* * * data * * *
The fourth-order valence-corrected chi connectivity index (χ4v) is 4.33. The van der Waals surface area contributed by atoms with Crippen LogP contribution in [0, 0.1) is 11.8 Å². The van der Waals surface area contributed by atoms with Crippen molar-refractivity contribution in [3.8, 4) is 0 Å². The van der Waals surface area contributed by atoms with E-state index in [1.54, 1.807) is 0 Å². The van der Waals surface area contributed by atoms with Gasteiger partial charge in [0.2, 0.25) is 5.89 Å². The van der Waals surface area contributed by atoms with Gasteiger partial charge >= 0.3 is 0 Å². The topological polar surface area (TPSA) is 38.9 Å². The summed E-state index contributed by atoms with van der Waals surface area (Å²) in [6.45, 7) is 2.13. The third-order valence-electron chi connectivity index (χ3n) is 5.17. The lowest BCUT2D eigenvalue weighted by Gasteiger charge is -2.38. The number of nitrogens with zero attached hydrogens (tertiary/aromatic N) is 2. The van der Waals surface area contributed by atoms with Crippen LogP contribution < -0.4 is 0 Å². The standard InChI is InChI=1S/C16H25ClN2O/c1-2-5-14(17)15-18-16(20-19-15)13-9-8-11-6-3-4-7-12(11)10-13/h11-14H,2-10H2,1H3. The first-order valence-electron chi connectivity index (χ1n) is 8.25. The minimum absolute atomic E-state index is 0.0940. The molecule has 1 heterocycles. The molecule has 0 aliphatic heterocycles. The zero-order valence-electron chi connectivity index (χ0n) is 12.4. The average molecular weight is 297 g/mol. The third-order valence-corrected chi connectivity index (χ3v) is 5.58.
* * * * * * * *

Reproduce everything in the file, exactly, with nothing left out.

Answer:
The fourth-order valence-corrected chi connectivity index (χ4v) is 4.33. The van der Waals surface area contributed by atoms with Crippen LogP contribution in [0, 0.1) is 11.8 Å². The van der Waals surface area contributed by atoms with Crippen molar-refractivity contribution in [3.8, 4) is 0 Å². The van der Waals surface area contributed by atoms with E-state index in [1.54, 1.807) is 0 Å². The van der Waals surface area contributed by atoms with Gasteiger partial charge in [0.2, 0.25) is 5.89 Å². The van der Waals surface area contributed by atoms with Gasteiger partial charge >= 0.3 is 0 Å². The topological polar surface area (TPSA) is 38.9 Å². The summed E-state index contributed by atoms with van der Waals surface area (Å²) in [6.45, 7) is 2.13. The third-order valence-electron chi connectivity index (χ3n) is 5.17. The lowest BCUT2D eigenvalue weighted by Gasteiger charge is -2.38. The number of nitrogens with zero attached hydrogens (tertiary/aromatic N) is 2. The van der Waals surface area contributed by atoms with Crippen LogP contribution < -0.4 is 0 Å². The standard InChI is InChI=1S/C16H25ClN2O/c1-2-5-14(17)15-18-16(20-19-15)13-9-8-11-6-3-4-7-12(11)10-13/h11-14H,2-10H2,1H3. The first-order valence-electron chi connectivity index (χ1n) is 8.25. The minimum absolute atomic E-state index is 0.0940. The molecule has 1 heterocycles. The molecule has 0 aliphatic heterocycles. The zero-order valence-electron chi connectivity index (χ0n) is 12.4. The average molecular weight is 297 g/mol. The third-order valence-corrected chi connectivity index (χ3v) is 5.58.